The 40 Book Challenge in My Classroom

Last summer, I picked up a book I've been wanting to read for quite some time, The Book Whisperer by Donalyn Miller. It's been on my to-read list for a couple of years and since I moved to a new school, I figured it was the perfect time to get some new inspiration.

Well, this book blew me away. You see, I love reading, and it is always my goal to help my students to love reading as well. I achieve this with engaging read-alouds, but I admit that I hadn't put much thought into independent reading other than to make sure that students are reading on their level, yadda, yadda, yadda. I realized that though I've stacked my classroom library with over 1,000 books, I've never taken the time to match students with a book that is perfect for them. I don't mean right in that it's on their level, I'm talking about it being right by being something that they are actually interested in reading. As I read Donalyn's book, I realized that I've missed out on great opportunities for meaningful recommendations. I was providing students with the opportunity to enjoy books that I read, but I was not putting enough thought into the books that they were reading on their own. Now that I've read The Book Whisperer, I am vowing to never let this happen again! Reading this book not only inspired me to create my own 40 book challenge, it also inspired me to rethink the way that I approach independent reading and I'm so glad it did. Below, I'd like to share how I'm using what I learned from her book in my classroom. I will preface this by saying that I've made changes that work for me, pulling the components that were most meaningful for me and the students in my classroom.
I decided that I would keep the goal of 40 books, and I did say that they must be books that are on their reading level or above to count towards the challenge. At first, I tried to be flexible on the level because I don't want students to avoid great books that might be easy, but I found that they started to take advantage of this, so I tightened the reins on it. I did not assign certain genres as suggested in their book. The reason that I did this was A) I knew I was going to expose them to different genres through our reading curriculum. B) There are genres that I dislike reading as an adult. Put a science fiction book in front of me and my eyes immediately glaze over. I don't want to force my students to read books they aren't interested in because I believe that defeats the purpose of creating a love of reading. I want my 40 book challenge to be focused on books that my students will truly enjoy.

When I introduced the challenge, I was really concerned about stressing my students out.  I knew some students would hear me say 40, and then hear nothing else if I didn't put their mind's at ease right away. Teachers must keep in mind that there are some students in their class who don't enjoy reading yet. I knew I needed a buy-in from those students so I thought about what they would need to hear.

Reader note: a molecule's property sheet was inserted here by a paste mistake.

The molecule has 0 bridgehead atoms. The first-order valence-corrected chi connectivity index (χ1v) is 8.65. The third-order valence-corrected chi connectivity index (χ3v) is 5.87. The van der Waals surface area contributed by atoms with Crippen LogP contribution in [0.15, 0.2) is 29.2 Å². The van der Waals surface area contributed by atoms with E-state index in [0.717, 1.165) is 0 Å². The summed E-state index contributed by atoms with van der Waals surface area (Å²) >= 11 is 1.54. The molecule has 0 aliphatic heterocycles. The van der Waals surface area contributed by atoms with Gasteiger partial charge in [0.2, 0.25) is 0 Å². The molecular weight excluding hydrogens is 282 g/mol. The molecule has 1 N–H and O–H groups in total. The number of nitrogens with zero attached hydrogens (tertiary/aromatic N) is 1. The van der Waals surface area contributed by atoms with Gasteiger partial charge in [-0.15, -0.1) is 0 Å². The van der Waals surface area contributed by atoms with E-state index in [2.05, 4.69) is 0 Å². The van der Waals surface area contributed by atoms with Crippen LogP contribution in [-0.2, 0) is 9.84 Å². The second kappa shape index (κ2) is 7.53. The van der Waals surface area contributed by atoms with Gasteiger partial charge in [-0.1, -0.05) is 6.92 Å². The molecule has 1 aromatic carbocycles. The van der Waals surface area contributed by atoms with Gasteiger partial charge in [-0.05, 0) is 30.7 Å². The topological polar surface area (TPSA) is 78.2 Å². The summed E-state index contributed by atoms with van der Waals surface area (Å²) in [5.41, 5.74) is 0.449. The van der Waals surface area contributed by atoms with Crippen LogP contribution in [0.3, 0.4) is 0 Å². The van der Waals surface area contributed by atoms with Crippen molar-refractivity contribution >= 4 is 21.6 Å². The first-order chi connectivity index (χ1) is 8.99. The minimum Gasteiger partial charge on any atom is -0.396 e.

The first thing that I told my students was that this was not a competition against one another, but instead the same as setting a goal and working hard to achieve it. I explained to them that as long as they were completing their weekly assignments related to the challenge, I would be proud of them, regardless of whether they met their goal of 40 or not. To chart their progress,  I hung pennants each week with their updated number and they loved this and they also recorded their progress in their binders (more on that in a minute). I made sure that it was very clear to my students that this challenge wasn't about who can read the most, but rather who is working towards their goal. This conversation took a lot of stress off of their shoulders and helped them to understand that the goal is to enjoy reading.

Our pennants at the beginning of the year. Each one says _______(name)  is ready to begin the challenge.

The first week of school, I gave an interest survey. I had to do mine differently from the one used in the book because I'm elementary and hers seemed to geared towards middle school students My main goal with this survey was to find out what makes each student "tick" so that the books I recommend for them will be closely aligned to their interests. I also asked some questions to find out their strengths and weaknesses with reading to give me a heads up on their needs. As I read each survey, I went into my classroom library and started pulling recommendations for my students and leaving them on their desks. This was great for me because it allowed me to become reacquainted with my own classroom library. It excited my students to see my recommendations. As we went through the year, I would order books from Scholastic and when they would arrive, I'd immediately introduce them to the class and then recommend them to students who I knew would enjoy them! They loved it and I enjoyed using their interest surveys to get to know them as readers and seeing their wish lists grow!

Click on the image above for a reproducible copy of my interest survey for elementary students.